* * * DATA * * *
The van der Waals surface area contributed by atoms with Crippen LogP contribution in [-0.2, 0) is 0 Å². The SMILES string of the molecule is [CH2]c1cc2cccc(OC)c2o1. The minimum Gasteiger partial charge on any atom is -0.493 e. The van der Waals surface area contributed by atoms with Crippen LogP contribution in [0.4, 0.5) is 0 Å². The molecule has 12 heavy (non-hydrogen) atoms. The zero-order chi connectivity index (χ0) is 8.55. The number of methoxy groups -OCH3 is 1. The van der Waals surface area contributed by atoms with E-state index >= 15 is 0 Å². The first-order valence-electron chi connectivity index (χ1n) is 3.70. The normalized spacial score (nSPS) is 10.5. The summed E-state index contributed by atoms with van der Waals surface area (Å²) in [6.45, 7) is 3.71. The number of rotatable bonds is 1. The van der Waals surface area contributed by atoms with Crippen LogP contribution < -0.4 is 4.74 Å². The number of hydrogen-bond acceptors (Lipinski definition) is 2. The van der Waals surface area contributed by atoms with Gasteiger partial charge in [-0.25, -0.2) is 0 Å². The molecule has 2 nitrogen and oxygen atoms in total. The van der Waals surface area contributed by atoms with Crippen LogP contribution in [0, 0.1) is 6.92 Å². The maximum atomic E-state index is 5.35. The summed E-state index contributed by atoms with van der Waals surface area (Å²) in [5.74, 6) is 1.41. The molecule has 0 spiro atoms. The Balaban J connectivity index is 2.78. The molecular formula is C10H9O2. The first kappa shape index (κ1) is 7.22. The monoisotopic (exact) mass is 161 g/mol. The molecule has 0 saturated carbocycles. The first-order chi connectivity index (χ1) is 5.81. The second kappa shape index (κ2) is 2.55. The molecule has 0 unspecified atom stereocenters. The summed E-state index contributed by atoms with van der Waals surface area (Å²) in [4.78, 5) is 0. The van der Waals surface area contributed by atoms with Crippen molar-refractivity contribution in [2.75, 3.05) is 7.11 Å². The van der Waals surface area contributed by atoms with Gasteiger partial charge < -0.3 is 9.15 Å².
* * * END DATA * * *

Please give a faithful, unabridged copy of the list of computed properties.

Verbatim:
The van der Waals surface area contributed by atoms with Crippen LogP contribution in [-0.2, 0) is 0 Å². The SMILES string of the molecule is [CH2]c1cc2cccc(OC)c2o1. The minimum Gasteiger partial charge on any atom is -0.493 e. The van der Waals surface area contributed by atoms with Crippen LogP contribution in [0.4, 0.5) is 0 Å². The molecule has 12 heavy (non-hydrogen) atoms. The zero-order chi connectivity index (χ0) is 8.55. The number of methoxy groups -OCH3 is 1. The van der Waals surface area contributed by atoms with E-state index >= 15 is 0 Å². The first-order valence-electron chi connectivity index (χ1n) is 3.70. The normalized spacial score (nSPS) is 10.5. The summed E-state index contributed by atoms with van der Waals surface area (Å²) in [6.45, 7) is 3.71. The number of rotatable bonds is 1. The van der Waals surface area contributed by atoms with Crippen LogP contribution < -0.4 is 4.74 Å². The number of hydrogen-bond acceptors (Lipinski definition) is 2. The van der Waals surface area contributed by atoms with Gasteiger partial charge in [-0.25, -0.2) is 0 Å². The molecule has 2 nitrogen and oxygen atoms in total. The van der Waals surface area contributed by atoms with Crippen LogP contribution in [0, 0.1) is 6.92 Å². The maximum atomic E-state index is 5.35. The summed E-state index contributed by atoms with van der Waals surface area (Å²) in [5.74, 6) is 1.41. The molecule has 0 spiro atoms. The Balaban J connectivity index is 2.78. The molecular formula is C10H9O2. The first kappa shape index (κ1) is 7.22. The monoisotopic (exact) mass is 161 g/mol. The molecule has 0 saturated carbocycles. The first-order chi connectivity index (χ1) is 5.81. The second kappa shape index (κ2) is 2.55. The molecule has 0 unspecified atom stereocenters. The summed E-state index contributed by atoms with van der Waals surface area (Å²) in [4.78, 5) is 0. The van der Waals surface area contributed by atoms with Crippen molar-refractivity contribution in [2.75, 3.05) is 7.11 Å². The van der Waals surface area contributed by atoms with Gasteiger partial charge < -0.3 is 9.15 Å².